“The government has control over individuals, but it’s not strong enough to determine your destiny. Many people think that the government controls them but in reality, they make their own decisions without them realizing. For example, in The House of the Spirits,  Pedro Tercero always made his own decision by choosing his way instead of the governments’. In page 154 it says, “And so it was the one day Esteban Treuba, who was resting on the terrace after lunch, heard the boy singing about a bunch of hens who had organized to defeat the fox.” This story, the fox and the hens, represent those people who decided to make their own decisions and go against the government, these people don’t depend on the government at all and it doesn’t influence their decisions or destiny.”

Please note that Student A’s work is unedited for the purpose of emphasizing her improvements.

As the teacher reflected on her actions and student outcomes, she noted that,

  1. I found that this system makes it easier for teachers to see the big picture and build towards the Practitioner/Expert level over the course of a few lessons rather than overwhelm students or unintentionally instill a sense of defeat in them
  2. I can link websites with enrichment or re-teaching exercises, online games, web-based assessments or supplemental texts to each cell in the matrix. This will enhance my ability to more effectively target instruction in my diverse classes.
  3. Students were able to see their need to master one objective before they could master the next objective
  4. I was able to pinpoint exactly where students were struggling in the process of mastering a standard which is essential not only for a data-driven school, but also for students.
  5. Teaching with the deconstructed standard led to great reflective discussions in teacher-student conferences, as students were able to see their progress and reflect on exactly where they were struggling.

Finally, the teacher stated, “The beauty of this system is that each teacher can tailor the results of the process to their own teaching style and the needs of their individual students.”

Have you deconstructed the core? If not, I challenge you-as I did the teacher of Student A-to start now.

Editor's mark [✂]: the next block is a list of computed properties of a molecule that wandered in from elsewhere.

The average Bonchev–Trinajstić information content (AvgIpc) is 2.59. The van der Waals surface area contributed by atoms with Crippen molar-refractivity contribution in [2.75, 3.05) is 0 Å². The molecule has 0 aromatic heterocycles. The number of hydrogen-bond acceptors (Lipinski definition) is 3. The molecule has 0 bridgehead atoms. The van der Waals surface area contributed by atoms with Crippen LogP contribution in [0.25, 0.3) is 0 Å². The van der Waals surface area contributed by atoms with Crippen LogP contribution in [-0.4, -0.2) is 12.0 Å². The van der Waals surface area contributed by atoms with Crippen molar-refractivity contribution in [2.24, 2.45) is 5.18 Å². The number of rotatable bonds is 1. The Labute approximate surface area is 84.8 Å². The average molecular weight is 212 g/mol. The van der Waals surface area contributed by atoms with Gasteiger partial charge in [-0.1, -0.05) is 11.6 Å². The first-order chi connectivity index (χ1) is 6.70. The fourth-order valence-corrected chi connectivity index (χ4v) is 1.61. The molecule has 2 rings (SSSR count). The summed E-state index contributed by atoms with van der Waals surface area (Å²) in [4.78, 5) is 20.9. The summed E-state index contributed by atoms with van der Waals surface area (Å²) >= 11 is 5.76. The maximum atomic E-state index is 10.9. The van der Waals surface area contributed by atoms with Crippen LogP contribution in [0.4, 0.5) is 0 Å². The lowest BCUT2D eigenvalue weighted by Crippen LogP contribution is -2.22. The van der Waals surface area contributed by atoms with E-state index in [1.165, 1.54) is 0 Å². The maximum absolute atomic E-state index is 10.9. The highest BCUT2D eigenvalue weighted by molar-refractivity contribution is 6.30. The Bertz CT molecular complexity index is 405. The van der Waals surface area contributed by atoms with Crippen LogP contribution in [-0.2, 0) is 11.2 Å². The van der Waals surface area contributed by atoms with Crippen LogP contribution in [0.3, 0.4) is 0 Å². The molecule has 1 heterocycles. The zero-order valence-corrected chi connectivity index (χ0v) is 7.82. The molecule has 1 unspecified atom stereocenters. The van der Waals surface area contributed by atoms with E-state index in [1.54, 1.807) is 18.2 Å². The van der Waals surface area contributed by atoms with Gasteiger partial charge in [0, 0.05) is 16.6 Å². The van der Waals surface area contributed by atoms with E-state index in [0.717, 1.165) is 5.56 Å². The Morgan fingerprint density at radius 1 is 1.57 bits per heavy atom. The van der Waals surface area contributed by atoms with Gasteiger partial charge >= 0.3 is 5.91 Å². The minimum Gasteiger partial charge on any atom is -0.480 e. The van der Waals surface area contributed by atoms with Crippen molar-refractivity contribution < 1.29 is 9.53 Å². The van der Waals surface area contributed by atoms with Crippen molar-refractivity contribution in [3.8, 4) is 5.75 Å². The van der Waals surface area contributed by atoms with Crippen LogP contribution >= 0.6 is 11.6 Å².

How to Common Core: Professional Learning Action Steps

I do. We do. You do.

This was the mantra I heard daily at several schools  I was called on to help a few years ago. Everyday. Every lesson. The challenge with this–as teachers voiced–was that every lesson every day did not require this process, but teachers were required to write their lessons in this format everyday. That was problem #1. Teachers wrote lessons in this format to meet the expectations of leaders, but as they informed me, did not always teach those lessons because they didn’t always make sense to the teachers. That was problem #2. Problem #3, which I considered a larger problem, was that designing and teaching lessons in shrouds of secrecy did not allow for effective supervision or the ability to truly analyze student progress and growth through authentic teacher/leader reflection.

James (1885) suggested there are three levels of knowledge: (1) knowledge of – awareness of information; (2) knowledge about – ability to apply and analyze information; and (3) knowledge how – ability to solve problems with the information. When considering the three levels, one could infer that a major decision maker in the schools had knowledge of the need for students to practice, but was unclear about when to apply the method. Furthermore, there was an uncommon understanding about how instructional methods should be used and when each is appropriate.

Level 1 – Knowledge of: increasing awareness of novice to expert learners

The Common Core and other internationally benchmarked standards require clear thinking and common understanding on the part of adults mainly because we must deliver (or lead the delivery of) instruction that moves students from novices to experts. This notion has been explicitly shared here,

The Standards for Mathematical Practice describe ways in which developing student practitioners of the discipline of mathematics increasingly ought to engage with the subject matter as they grow in mathematical maturity and expertise (CCSS for Mathematics, p. 8)

and implicitly shared here,

They [students] build on others’ ideas, articulate their own ideas, and confirm they have been understood. […] More broadly, they become self-directed learners effectively seeking out and using resources to assist them (CCSS for ELA & Literacy in History/Social Studies, Science and Technical Subjects, p. 7)

Level 2 – Knowledge About: increasing understanding about  novice to expert learners

Given the need to move students from novices to experts, the first thing we must get clear on is what the levels mean. The excerpt below from The Core Deconstructed helps with this first step.